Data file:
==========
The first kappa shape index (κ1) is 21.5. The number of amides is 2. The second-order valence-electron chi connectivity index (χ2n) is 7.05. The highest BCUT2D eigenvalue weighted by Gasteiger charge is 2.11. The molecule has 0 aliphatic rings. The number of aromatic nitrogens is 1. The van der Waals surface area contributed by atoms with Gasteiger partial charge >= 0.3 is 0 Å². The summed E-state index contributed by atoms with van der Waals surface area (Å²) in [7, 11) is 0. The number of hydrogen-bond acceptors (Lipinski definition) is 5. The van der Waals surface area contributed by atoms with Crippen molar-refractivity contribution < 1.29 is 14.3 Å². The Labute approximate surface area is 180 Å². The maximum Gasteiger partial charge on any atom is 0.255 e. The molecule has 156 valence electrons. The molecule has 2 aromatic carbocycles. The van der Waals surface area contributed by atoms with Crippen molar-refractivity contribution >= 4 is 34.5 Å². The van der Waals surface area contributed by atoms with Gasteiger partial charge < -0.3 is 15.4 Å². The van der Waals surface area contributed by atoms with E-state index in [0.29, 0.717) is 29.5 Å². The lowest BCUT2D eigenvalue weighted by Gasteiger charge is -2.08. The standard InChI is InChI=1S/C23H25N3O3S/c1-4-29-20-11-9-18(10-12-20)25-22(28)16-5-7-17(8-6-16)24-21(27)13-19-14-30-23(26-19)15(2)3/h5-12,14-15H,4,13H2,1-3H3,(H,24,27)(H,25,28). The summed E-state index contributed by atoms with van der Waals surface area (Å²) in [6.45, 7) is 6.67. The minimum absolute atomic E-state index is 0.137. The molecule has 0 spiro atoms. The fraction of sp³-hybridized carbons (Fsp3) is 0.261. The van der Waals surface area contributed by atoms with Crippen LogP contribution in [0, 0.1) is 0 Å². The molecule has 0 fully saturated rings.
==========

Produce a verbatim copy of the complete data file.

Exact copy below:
The first kappa shape index (κ1) is 21.5. The number of amides is 2. The second-order valence-electron chi connectivity index (χ2n) is 7.05. The highest BCUT2D eigenvalue weighted by Gasteiger charge is 2.11. The molecule has 0 aliphatic rings. The number of aromatic nitrogens is 1. The van der Waals surface area contributed by atoms with Gasteiger partial charge >= 0.3 is 0 Å². The summed E-state index contributed by atoms with van der Waals surface area (Å²) in [7, 11) is 0. The number of hydrogen-bond acceptors (Lipinski definition) is 5. The van der Waals surface area contributed by atoms with Crippen molar-refractivity contribution < 1.29 is 14.3 Å². The Labute approximate surface area is 180 Å². The maximum Gasteiger partial charge on any atom is 0.255 e. The molecule has 156 valence electrons. The molecule has 2 aromatic carbocycles. The van der Waals surface area contributed by atoms with Crippen molar-refractivity contribution >= 4 is 34.5 Å². The van der Waals surface area contributed by atoms with Gasteiger partial charge < -0.3 is 15.4 Å². The van der Waals surface area contributed by atoms with E-state index in [0.29, 0.717) is 29.5 Å². The lowest BCUT2D eigenvalue weighted by Gasteiger charge is -2.08. The standard InChI is InChI=1S/C23H25N3O3S/c1-4-29-20-11-9-18(10-12-20)25-22(28)16-5-7-17(8-6-16)24-21(27)13-19-14-30-23(26-19)15(2)3/h5-12,14-15H,4,13H2,1-3H3,(H,24,27)(H,25,28). The summed E-state index contributed by atoms with van der Waals surface area (Å²) in [6.45, 7) is 6.67. The minimum absolute atomic E-state index is 0.137. The molecule has 0 spiro atoms. The fraction of sp³-hybridized carbons (Fsp3) is 0.261. The van der Waals surface area contributed by atoms with Crippen LogP contribution in [0, 0.1) is 0 Å². The molecule has 0 fully saturated rings.